There are many approaches to technology road mapping. A generalized process is outlined below, however a detailed discussion of the available techniques is outside the scope of this paper, and if this exercise has not been previously attempted within your own organisation then it is advisable to seek specialist support. The technology roadmap will highlight which of your capabilities or platforms enable the most differentiation in your products or which create the greatest barriers for competitor entry. These capabilities should become your core competencies and tight control retained or captured to help create your business strategies. The book Platform Leadership  discusses at length the different strategies that top technology corporations take to gain and maintain market leadership.
The first step of a technology road mapping process is to understand the current and future market (customer) requirements for each targeted market segment. These requirements should be prioritised and combined with the priority of each market segment, resulting in an overall weighting for each requirement, or vector of differentiation.
The current in-house and competitor offerings are then assessed against these vectors of differentiation and a Gap analysis performed. The strength of the match when combined with the relative weighting of the vector allows the comparison of the in-house offerings against the market requirements, and against the competitors’ offerings. The resultant Gap analysis will help identify which vectors require the most strategic attention. This can be enhanced through the identification of Strengths, Weaknesses, Opportunities and Threats in each market segment (SWOT analysis).
Potential technologies and platforms that may address the market requirements are then identified. These can then be assessed against the vectors, to understand their suitability and relative importance. Candidate technologies can then be selected and investigated to understand the risks and investment required for exploitation.
This road mapping process will have helped identify the key vectors of differentiation, a timeline and which technologies will effectively address them. To create a pipeline of technology development and adoption, product ideas should be brainstormed and the business case evaluated. If they are attractive then they should be turned into projects and submitted for review within your project pipeline process.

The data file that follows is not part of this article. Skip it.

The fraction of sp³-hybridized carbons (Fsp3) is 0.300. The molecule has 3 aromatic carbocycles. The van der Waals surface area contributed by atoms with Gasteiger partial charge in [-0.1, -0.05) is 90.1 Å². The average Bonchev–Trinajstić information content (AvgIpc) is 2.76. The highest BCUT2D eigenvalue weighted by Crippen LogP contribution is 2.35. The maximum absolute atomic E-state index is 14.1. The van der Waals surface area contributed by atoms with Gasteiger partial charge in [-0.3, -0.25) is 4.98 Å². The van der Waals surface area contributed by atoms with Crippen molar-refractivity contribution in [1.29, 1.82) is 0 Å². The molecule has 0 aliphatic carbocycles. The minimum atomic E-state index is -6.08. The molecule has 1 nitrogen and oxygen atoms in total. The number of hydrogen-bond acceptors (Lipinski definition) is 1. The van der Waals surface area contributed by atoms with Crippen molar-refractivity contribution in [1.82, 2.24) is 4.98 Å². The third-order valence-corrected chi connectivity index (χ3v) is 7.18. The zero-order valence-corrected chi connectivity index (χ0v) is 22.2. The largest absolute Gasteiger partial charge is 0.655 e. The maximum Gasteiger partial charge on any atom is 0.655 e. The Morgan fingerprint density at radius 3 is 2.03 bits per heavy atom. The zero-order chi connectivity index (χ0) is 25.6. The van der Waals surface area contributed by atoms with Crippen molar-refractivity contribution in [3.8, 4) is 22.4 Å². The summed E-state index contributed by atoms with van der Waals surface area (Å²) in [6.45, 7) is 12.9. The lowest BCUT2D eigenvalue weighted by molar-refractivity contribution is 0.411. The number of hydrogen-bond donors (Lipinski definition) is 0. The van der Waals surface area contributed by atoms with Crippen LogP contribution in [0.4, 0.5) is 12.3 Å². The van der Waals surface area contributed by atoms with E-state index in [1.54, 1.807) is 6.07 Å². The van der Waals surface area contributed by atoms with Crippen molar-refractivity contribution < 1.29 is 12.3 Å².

Making it work in a Virtual World
Outsource Management and Contracts
A project focus, as shown in figure 4, is probably an essential pre-requisite to outsourcing, but your project processes should now also include all the commercial steps. Contracts are likely to be far more complex and require more effort than a more traditional commodity or service outsource. There are many different ways to collaborate with your R&D partners:
- Strategic partnering
- Joint ventures
- Manufacturing coupled R&D contracts
- Contract development
- Contract resourcing
- Pre-competitive IP sharing
- Risk and return sharing
Initially, it is likely that individual development projects, identified in the roadmap process, will be outsourced to the most capable supplier providing it does not involve the generation of critical IP. Later, “tier 1” suppliers may well be involved in the development of critical IP providing the contracts are well thought through and the partnership is based on a long-term commitment. The “tier 1” suppliers are likely to be involved in your road mapping process, helping to identify technologies and products. The most extreme model will have these suppliers responsible for whole lower layers of your road map with only strategic input from your own organization.
Project & Relationship Management
Outsource developments should be continuously managed and reviewed in the context of realistic expectations. With your suppliers involved in your strategic discussions, then they should be well committed to their deliverables. However, even with good relationship management, some difficulties can still arise because of the cultural gap between different organizations. This should be taken into account during supplier selection.
The development of Internet technology has now enabled close collaboration with distant R&D teams and countries like India are making a strong play for providing high value R&D services more cheaply than their western counterparts. However, the effective management of such relationships is vital.